Tag Archives: DNA

Two Interesting Cold Case Articles

The first article has Michigan ties. Following up on a cold case led an Ohio medical examiner’s office to a fingerprint match and old files in Grand Haven that ID’d a man killed by a train in 1980. Via The Grand Haven Tribune

The second is another story of using ancestral DNA, this time to identify an abandoned child, which led to clearing a cold case on the other side of the country. From Forensic Magazine

Family DNA Article from the New York Times

Family DNA Searches Seen as Crime-Solving Tool, and Intrusion on Rights

Personally, I fail to see the intrusion on rights, but it’s an interesting article about DNA technology. Family searches aren’t even new, it’s something that’s been done for more than a decade in some places.

Tools for Improving the Quality of Aged, Degraded, Damaged, or Otherwise Compromised DNA Evidence

By Michael M. Cox, Ph.D., Evelyn M. Mercer
Published by the NIJ

Abstract
Almost every day, DNA samples are collected from the scenes of crimes or disasters that are too degraded for standard forensic DNA analytical procedures. This fact represents an ongoing impediment to law enforcement and victim identification efforts. Many law enforcement agencies also possess archived crime scene evidence from cold cases that are decades old, in which the DNA has become too damaged to analyze. The major problem in these samples is the presence of DNA double strand breaks. The purpose of the work carried out under grant 2010-DN-BX-K190 is to develop a new method to repair double strand breaks in forensic DNA samples, as a pretreatment for the standard STR analysis protocols. As part of this effort, we have also developed reproducible procedures for the artificial degradation of human DNA samples, using ionizing radiation to inflict a DNA damage profile that reprises that of a typical degraded forensic sample. Using this type of DNA as a test bed, we have developed a protocol that is successful in increasing/restoring missing or substandard signals at two STR loci. The protocol utilizes the bacterial RecA protein, single-stranded DNA binding protein (SSB), and bacterial DNA polymerase I, in concert with a targeting oligonucleotide. The reactions promoted by these reagents effectively restore damaged DNA flanking a particular STR locus. With the most developed protocol, signal restoration is successful approximately 20% of the time. With a few exceptions, the restored signals are accurate. The artifacts arising in the exceptions have been traced to the targeting oligonucleotides. Efforts to further develop this technology are continuing, focused on new RecA protein variants that increase signal strength and re-designed targeting oligonucleotides.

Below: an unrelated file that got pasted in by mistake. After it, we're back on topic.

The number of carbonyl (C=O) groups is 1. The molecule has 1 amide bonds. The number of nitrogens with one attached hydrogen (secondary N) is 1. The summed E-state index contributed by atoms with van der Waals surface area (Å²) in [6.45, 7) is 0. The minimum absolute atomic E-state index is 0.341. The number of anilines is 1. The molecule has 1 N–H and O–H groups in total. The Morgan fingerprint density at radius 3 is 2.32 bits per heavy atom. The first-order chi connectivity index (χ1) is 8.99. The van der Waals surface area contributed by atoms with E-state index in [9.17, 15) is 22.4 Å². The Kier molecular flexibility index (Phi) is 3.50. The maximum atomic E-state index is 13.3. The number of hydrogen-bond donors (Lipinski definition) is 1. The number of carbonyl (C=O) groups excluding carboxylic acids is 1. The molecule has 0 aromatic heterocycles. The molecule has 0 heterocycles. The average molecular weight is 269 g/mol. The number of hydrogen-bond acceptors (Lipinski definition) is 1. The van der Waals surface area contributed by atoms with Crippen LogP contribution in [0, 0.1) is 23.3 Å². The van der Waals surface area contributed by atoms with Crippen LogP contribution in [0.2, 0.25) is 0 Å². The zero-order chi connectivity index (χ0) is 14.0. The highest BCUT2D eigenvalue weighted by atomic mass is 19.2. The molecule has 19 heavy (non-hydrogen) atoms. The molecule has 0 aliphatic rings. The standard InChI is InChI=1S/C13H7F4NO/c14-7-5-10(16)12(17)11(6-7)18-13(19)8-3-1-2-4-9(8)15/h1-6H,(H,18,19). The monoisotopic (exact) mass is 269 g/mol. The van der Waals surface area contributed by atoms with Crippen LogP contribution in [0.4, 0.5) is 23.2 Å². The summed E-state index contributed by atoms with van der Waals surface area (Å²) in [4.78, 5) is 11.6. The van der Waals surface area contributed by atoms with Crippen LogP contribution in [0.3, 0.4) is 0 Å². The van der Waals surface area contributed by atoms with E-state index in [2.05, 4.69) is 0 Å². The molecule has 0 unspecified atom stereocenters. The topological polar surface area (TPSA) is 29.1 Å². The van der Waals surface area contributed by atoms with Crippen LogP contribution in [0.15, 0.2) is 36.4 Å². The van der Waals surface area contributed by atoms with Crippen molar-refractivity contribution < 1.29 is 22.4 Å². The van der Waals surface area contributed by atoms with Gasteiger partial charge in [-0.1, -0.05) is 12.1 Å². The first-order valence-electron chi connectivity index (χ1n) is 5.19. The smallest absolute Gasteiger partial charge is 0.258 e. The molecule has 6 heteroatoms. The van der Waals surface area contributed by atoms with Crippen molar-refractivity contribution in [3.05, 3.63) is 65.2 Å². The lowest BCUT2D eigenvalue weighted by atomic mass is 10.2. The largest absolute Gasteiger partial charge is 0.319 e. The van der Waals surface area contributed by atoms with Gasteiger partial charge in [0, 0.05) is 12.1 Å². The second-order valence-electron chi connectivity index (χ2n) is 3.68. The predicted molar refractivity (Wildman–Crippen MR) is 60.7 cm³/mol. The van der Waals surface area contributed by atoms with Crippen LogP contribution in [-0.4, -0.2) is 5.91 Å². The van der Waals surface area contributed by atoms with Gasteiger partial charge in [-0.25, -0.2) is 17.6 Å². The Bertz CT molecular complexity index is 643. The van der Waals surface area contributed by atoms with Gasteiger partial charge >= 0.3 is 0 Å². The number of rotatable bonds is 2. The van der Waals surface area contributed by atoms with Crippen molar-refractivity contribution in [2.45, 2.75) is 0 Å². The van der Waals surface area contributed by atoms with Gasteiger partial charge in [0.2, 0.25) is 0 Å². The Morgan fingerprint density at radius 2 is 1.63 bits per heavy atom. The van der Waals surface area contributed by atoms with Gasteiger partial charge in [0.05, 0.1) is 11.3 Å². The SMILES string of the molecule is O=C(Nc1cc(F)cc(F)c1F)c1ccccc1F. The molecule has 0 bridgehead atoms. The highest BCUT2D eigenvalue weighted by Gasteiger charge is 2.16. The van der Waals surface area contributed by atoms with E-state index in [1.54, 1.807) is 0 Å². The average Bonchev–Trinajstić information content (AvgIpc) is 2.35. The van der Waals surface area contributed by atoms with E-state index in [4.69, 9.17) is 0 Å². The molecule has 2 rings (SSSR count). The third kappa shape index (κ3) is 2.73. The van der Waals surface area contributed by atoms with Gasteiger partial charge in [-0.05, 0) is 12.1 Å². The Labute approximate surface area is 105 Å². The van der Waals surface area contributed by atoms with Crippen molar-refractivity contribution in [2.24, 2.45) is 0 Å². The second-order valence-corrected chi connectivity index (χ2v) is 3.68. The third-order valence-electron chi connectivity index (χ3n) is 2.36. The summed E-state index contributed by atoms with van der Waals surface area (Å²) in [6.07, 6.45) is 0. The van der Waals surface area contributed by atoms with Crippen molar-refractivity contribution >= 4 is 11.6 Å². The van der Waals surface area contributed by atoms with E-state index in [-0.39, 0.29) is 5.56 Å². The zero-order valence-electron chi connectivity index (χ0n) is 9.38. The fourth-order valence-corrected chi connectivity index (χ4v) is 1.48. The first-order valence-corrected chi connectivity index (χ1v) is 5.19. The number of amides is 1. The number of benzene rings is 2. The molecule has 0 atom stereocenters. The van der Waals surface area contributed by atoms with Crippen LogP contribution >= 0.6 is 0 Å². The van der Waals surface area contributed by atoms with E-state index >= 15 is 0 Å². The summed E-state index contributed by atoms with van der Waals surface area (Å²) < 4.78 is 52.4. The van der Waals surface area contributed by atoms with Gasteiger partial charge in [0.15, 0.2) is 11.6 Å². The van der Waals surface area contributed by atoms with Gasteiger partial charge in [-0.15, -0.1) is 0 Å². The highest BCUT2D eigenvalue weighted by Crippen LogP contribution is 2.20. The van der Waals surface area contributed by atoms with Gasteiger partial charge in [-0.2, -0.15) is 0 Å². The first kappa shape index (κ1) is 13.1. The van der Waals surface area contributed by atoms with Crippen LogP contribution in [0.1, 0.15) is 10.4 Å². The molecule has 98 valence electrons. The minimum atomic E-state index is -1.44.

We have also been successful in demonstrating proof of principle in efforts to recover targeted DNA segments and remove them from bulk DNA in an effort to concentrate them and eliminate conditions that could inhibit STR amplification.

Read the full paper Here

New Study on Survivability of DNA Evidence

A new study published by the NIJ, demonstrates positive recovery of DNA for up to 10 days following intercourse. Given various circumstances that may lead to delays in reporting or testing, it’s good to know that current testing methods may still yield results even with a substantial delay.

The study can be accessed here (in .pdf format):  https://www.ncjrs.gov/pdffiles1/nij/grants/248682.pdf

Condom Trace Evidence: A New Factor in Sexual Assault Investigations

By Robert D. Blackledge, M.S.
Mr. Blackledge is senior chemist at the Naval Criminal Investigative Service Regional Forensic Laboratory in San Diego, California.

This Article Originally Appeared in the FBI Law Enforcement Bulletin, May 1996.

(Offenders are changing the nature of sexual assault investigations by wearing condoms.)
In an age filled with potentially fatal sexually transmitted diseases, more and more individuals practice safe sex. Even perpetrators of sex crimes have begun to wear condoms.1 It is not likely that a fear of disease prompts this behavior. Rather, just as a burglar dons gloves to avoid leaving fingerprints, sexual offenders now wear condoms to avoid depositing seminal fluids. Continue reading

Burglary Investigations

By Daryl W. Clemens

Burglary defined

Burglary is sometimes also known as Home Invasion, or Breaking and Entering. The unlawful entry into the premises of another with intent to commit a felony (usually larceny) therein.

Introduction

Burglaries represent one of the more common crimes to which patrol officers respond. Someone has returned home from an evening out and found the doors open and their property missing. The police are called, and an investigation is begun. Continue reading